Medication persistence in the treatment of HIV infection: A review of the literature and implications for future clinical care and research

AIDS (London, England) (Impact Factor: 6.56). 01/2011; 25(3):279-90. DOI: 10.1097/QAD.0b013e328340feb0
Source: PubMed

ABSTRACT Persistence, continuous treatment with a prescribed medication or intervention, is an important, but underrecognized aspect of medication treatment, especially for HIV. In contrast to adherence, which measures the percentage of patient behavior to a prescribed therapy, persistence measures the duration during which a patient remains on a prescribed therapy. Decreased persistence for HIV treatment, or shorter duration on therapy, is associated with increased rates of virological failure, development of antiretroviral resistance, and increased morbidity and mortality. Additionally, frequency and duration of nonpersistent episodes rather than adherence may be a better predictor of clinical outcomes in HIV-infected patients on certain regimens. In this review, we codify the constructs of persistence and adherence, and further define persistence as either patient or regimen persistence. Furthermore, current literature on the clinical consequences of and factors associated with suboptimal persistence is summarized. Finally, methods to measure persistence as well as interventions that may improve persistence and clinical outcomes are suggested.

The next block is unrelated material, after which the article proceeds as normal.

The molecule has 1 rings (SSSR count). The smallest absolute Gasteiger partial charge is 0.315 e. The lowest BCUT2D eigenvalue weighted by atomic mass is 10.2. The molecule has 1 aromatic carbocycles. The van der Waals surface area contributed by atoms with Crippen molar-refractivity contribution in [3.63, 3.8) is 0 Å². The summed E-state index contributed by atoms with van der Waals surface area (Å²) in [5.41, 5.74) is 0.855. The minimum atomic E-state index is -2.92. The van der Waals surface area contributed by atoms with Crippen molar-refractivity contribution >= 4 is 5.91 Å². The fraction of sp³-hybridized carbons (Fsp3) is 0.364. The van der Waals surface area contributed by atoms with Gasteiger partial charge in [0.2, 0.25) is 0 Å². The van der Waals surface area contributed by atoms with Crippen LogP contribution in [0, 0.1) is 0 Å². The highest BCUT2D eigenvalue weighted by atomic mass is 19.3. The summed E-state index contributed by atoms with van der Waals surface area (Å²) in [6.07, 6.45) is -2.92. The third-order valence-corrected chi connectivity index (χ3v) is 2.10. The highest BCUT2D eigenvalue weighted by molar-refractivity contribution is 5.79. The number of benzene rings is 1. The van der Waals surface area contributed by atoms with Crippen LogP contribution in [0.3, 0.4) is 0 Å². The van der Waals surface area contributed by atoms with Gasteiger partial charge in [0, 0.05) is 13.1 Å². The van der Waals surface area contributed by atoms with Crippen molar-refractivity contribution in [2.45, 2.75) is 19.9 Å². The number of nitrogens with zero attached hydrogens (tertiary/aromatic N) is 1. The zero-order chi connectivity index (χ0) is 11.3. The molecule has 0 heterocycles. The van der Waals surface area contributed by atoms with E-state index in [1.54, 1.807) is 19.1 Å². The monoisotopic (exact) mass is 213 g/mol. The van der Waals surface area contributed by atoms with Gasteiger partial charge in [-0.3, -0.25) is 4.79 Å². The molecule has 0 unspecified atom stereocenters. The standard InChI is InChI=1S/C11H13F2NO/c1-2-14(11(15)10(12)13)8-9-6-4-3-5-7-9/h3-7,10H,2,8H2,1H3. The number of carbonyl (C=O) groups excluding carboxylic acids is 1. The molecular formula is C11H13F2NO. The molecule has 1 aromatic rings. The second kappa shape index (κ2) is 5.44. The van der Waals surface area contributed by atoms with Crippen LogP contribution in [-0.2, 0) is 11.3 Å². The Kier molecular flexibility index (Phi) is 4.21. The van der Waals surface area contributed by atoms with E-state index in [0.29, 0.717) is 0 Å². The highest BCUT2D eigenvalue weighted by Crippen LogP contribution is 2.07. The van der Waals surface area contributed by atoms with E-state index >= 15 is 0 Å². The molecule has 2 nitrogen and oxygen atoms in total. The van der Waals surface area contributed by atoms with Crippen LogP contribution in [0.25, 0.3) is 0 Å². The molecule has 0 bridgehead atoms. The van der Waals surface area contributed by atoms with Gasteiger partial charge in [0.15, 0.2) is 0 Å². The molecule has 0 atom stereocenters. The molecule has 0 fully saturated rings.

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Available from: Frederick Altice, Nov 11, 2014
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    • "Consistent with previous studies (Bae et al., 2011; Carrico et al., 2011), participants who initiated ART and remained on it during all subsequent assessments that were completed over the 18-month investigation period were classified as engaging in ART persistence (1) and compared to those who didn't initiate or inconsistently utilized ART (0). "